How Mindfulness Works

Even though there have been many studies done about the benefits of mindfulness and its impact on the brain activity, there is no exact answer for why mindfulness has such beneficial effects on us. The research is still on-going and in the initial stages of development. However, here we present some of the possible theories of what happens to our brain when we regularly practice mindfulness.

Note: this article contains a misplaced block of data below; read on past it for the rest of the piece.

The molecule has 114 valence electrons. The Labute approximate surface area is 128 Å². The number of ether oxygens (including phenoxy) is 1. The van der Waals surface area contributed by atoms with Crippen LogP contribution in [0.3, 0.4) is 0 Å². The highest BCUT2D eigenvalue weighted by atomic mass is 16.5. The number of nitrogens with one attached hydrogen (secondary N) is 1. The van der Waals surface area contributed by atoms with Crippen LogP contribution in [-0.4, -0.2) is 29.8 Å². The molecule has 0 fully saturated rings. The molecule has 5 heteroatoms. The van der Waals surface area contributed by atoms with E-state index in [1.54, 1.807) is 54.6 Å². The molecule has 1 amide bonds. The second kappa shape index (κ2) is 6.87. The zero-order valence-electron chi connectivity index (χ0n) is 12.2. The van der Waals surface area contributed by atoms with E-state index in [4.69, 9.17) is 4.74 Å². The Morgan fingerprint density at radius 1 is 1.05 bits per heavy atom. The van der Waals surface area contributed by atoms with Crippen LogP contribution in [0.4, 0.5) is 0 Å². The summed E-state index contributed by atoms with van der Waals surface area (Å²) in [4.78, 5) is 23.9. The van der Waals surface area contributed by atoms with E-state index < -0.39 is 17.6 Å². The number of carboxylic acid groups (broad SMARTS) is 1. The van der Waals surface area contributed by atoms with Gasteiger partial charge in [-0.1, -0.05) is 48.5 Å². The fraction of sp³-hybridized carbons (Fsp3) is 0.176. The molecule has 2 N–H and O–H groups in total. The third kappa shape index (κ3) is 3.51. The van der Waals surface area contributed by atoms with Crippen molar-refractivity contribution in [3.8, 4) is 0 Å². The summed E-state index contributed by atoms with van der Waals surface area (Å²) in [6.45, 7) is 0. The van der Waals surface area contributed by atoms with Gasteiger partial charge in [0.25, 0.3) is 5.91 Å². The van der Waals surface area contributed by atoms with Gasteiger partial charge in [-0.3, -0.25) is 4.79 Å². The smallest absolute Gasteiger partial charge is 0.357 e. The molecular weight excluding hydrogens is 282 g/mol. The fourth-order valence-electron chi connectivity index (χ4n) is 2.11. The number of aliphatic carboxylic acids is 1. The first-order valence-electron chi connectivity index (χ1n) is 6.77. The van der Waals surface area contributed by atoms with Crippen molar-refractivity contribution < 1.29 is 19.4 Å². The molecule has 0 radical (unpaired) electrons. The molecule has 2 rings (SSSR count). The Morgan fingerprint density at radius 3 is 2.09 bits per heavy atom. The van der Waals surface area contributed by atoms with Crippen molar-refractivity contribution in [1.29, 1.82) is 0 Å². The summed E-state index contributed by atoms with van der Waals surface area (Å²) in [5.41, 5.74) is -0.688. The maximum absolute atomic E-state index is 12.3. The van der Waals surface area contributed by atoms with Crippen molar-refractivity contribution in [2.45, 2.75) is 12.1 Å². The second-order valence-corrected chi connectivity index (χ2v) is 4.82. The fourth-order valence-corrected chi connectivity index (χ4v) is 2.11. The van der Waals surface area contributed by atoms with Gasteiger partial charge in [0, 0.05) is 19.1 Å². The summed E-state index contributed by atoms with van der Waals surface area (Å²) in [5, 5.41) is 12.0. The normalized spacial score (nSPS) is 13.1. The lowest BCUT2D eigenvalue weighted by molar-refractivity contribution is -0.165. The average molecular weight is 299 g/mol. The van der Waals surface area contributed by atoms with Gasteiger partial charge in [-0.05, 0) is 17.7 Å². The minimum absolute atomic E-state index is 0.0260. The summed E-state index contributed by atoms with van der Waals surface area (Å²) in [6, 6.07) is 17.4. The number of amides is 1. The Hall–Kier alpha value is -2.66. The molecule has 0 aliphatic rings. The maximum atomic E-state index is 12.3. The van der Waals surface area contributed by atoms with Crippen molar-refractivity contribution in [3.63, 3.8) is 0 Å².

One of the studies has shown that after the eight-week mindfulness practice course the participants’ amygdala, which is associated with stress, fear, and “fight or flight” responses, seems to decrease. So while amygdala seemed to shrink, the pre-frontal cortex, associated with higher brain functions like concentration, awareness, and decision-making, seemed to increase in size. Moreover, the “functional connectivity” between these regions also changed – the connection between amygdala and other brain areas got weaker, while the connection between the areas associated with concentration and attention got stronger, and the scale of these changes corresponds with the number of hours the meditation has been practices – the bigger the number, the greater the changes. “The picture we have is that mindfulness practice increases one’s ability to recruit higher order, pre-frontal cortex regions in order to down-regulate lower-order brain activity,” – Adrienne Taren, a researcher studying mindfulness at the University of Pittsburgh. This means that our primal responses to stress are actually supressed by more thoughtful ones. It is this disconnection of the rest of the brain from its “stress centres” that seems to be at the root of many physical, emotional, and mental wellbeing benefits of mindfulness practice. “I’m definitely not saying mindfulness can cure HIV or prevent heart disease. But we do see a reduction in biomarkers of stress and inflammation. Markers like C-reactive proteins, interleukin 6 and cortisol – all of which are associated with disease”, – Adrienne Taren.